According to a survey by The CEO Institute, only 4% of Australian CEOs are aged 34 or younger. Most CEOs, therefore, are not “digital natives”, and many are reluctant leaders in social media for their business.
In today’s hyper-connected world, digital transformation should be integral to any CEO’s agenda, and must start with an assessment of the “where we are today” and a plan for the future. This typically highlights resource deficiencies and the need for gentle organisational restructure.
The key measurements to monitor success in implementation are that critical trio: customer retention, new customers and reputation. The timeline to do this properly is months, not weeks, and internal cultural shift is a key success factor.
The process takes knowledge and experience, and the unexpected twist is often the role of the CEO in this. For optimum success, CEOs need to play a lead role in this transformation. It really is a case of ‘walk the talk!’
There are seven key elements to consider:
1. Change my mindset. It’s not too hard. You can park your uncertainty at the door and acknowledge that, “If I want a modern, customer-intimate organisation, change starts at the top.” It’s a bitter-sweet pill to swallow, but leading by example ensures the best outcome.
2. Accept that the first step is the hardest. CEOs simply can’t tell others to do it. To lead, and for others to follow, you need to understand this new social media culture. It starts off as double-dutch, but slowly clarity emerges. Often it’s simply making a little time: reorganising the calendar to, say, spend 30 minutes on social media, early in the morning, two or three times a week.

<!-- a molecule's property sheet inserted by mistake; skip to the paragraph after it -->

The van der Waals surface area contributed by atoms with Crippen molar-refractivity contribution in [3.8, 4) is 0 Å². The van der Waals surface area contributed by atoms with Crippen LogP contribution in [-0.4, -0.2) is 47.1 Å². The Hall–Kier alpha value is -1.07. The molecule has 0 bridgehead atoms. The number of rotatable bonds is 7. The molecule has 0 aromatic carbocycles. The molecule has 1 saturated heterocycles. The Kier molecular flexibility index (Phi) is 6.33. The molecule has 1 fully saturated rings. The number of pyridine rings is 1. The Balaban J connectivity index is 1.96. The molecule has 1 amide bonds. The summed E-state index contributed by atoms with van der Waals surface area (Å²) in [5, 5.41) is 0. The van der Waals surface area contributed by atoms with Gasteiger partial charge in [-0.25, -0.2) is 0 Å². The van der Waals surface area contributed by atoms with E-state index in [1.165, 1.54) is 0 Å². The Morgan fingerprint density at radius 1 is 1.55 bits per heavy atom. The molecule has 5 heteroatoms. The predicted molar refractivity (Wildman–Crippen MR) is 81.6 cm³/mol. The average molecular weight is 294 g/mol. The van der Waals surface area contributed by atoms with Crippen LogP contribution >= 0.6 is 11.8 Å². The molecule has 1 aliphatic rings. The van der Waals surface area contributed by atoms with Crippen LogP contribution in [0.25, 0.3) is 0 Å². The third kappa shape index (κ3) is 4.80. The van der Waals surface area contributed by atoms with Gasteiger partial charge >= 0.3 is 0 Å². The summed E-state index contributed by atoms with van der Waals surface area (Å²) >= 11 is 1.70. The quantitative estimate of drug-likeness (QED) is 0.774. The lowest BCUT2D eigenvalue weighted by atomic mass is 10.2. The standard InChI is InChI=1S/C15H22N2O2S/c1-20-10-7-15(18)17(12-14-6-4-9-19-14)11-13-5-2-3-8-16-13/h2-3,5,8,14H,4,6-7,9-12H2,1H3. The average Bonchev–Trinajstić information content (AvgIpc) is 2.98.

3. Start with small steps. Don’t start with blogging, that’s hard work for the uninitiated. Instead, take a couple of months to learn how to use LinkedIn with a bit of coaching, and then by joining and interacting within a group. Or start posting on Facebook. Or Twitter. Or start making short, sharp video broadcasts. Do the fun bits!
4. Watch others. You won’t become a self-publicist like Richard Branson overnight, but if we watch politicians, we’ll see how they do it: most of the grunt work is done by ‘the team’, but the real value is the tweet or video from the Boss.
5. Interact with the social/digital team so you begin to understand how the multiple touch points work within the organisation.
6. Develop followers. Talk constantly about what you are doing with your executive team, so the more creative members can follow your lead. Develop a mantra; remember getting the message across involves clear, concise, consistent and constant communication.
7. Be patient but persistent. The change will feel slow. But if you’re now leading the social revolution, others will follow.
If you'd like to speak to a consultant about your social media or digital strategy, please contact us.